The following is re-printed from Reston Patch with permission of the author.
Finally the Fairfax County Board of Supervisors has taken the first
step toward reining in the Fairfax County Police Department, a heavily
armed force which in matters of life and death has been accountable to
no one but themselves. In the 75 years since the Board created its
Police Department, not one officer has been charged with wrongdoing in
killing an unarmed civilian.
But, there have been many killings
of unarmed civilians, including ones under questionable circumstances—a
half dozen of the latter in the last 10 years alone. (To see a rare, and
creative, report on such a killing, google “Killing of Salvatore
Culosi—Report to the Community by [then] Police Chief David Rohrer”.)
it has taken the public uproar over the shooting death of unarmed John
Geer by an officer in front of several witnesses (including civilians
this time) and seventeen months of FCPD stonewalling the public, the
Commonwealth Attorney, and the Department of Justice to sufficiently
embarrass Chairman Sharon Bulova and nine District Supervisors into
their first tentative action.
Before you conclude that Mr. Geer
did not die in vain, however, we should watch closely and verify that
the historically non-supervising Supervisors in fact effect genuine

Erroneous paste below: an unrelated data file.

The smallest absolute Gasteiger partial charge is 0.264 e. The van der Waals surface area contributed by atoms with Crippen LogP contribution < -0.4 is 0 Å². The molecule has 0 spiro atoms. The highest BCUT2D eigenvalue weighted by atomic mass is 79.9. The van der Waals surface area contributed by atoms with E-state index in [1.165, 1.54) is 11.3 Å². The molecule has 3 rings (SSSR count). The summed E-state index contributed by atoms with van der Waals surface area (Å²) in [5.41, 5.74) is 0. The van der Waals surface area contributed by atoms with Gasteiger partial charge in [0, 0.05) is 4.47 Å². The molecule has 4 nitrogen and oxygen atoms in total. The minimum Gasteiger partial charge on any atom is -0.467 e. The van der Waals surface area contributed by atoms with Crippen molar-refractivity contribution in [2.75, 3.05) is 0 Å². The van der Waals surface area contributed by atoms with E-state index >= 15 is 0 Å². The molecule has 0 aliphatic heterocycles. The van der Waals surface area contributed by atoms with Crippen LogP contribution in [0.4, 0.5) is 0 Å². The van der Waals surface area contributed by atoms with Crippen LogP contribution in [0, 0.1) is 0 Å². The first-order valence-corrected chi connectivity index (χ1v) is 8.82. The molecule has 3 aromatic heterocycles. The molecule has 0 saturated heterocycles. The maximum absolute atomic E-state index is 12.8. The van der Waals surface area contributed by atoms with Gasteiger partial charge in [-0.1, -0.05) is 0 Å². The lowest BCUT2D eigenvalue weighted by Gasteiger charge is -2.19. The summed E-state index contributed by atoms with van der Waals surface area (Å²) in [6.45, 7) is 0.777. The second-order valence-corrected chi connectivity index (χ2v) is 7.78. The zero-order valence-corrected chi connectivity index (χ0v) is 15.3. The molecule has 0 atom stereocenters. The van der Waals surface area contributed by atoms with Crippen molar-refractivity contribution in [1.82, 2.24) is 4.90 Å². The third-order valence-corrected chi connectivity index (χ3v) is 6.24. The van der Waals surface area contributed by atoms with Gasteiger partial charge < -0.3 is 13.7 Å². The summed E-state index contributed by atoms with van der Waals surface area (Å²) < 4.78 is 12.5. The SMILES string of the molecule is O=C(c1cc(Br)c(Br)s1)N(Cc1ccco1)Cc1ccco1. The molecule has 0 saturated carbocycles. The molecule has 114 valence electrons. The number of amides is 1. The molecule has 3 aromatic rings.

reform, ending the impunity FC Police have so long enjoyed. Thus far,
the Board’s action consists only of an announcement of INTENT to form an
Ad Hoc Commission to study FCPD operations as manifest in the Geer
Chairman Bulova and the Supervisors have yet to reveal the
scope of work for the consultant charged with forming and, presumably,
heading the Ad Hoc Commission.
After all, it is this body that
ultimately will recommend the measures needed to bring transparency and
accountability to the FCPD. It would help if Chairman Bulova introduced
her consultant to the community, revealed the content of his contract
and the Board’s charge to the Commission, and revealed how its members
are selected and indeed who they are.
The Supervisors need to
understand that their dereliction of police oversight duty has eroded
public confidence to the point where it rivals that accorded to the U.S.
Congress. The Ad Hoc Commission is potentially key to restoring some of
the lost trust.
The Commission should shape not only critically
needed reform of the FCPD, but also the civilian oversight function of
the Board itself, and indeed the community, which in the future must
have an independent oversight role investigating complaints involving
police use of force, especially lethal force.
Let’s see if the
Supervisors are up to the job, notably in an election year when they
often look to the cops for union endorsements, campaign cash, and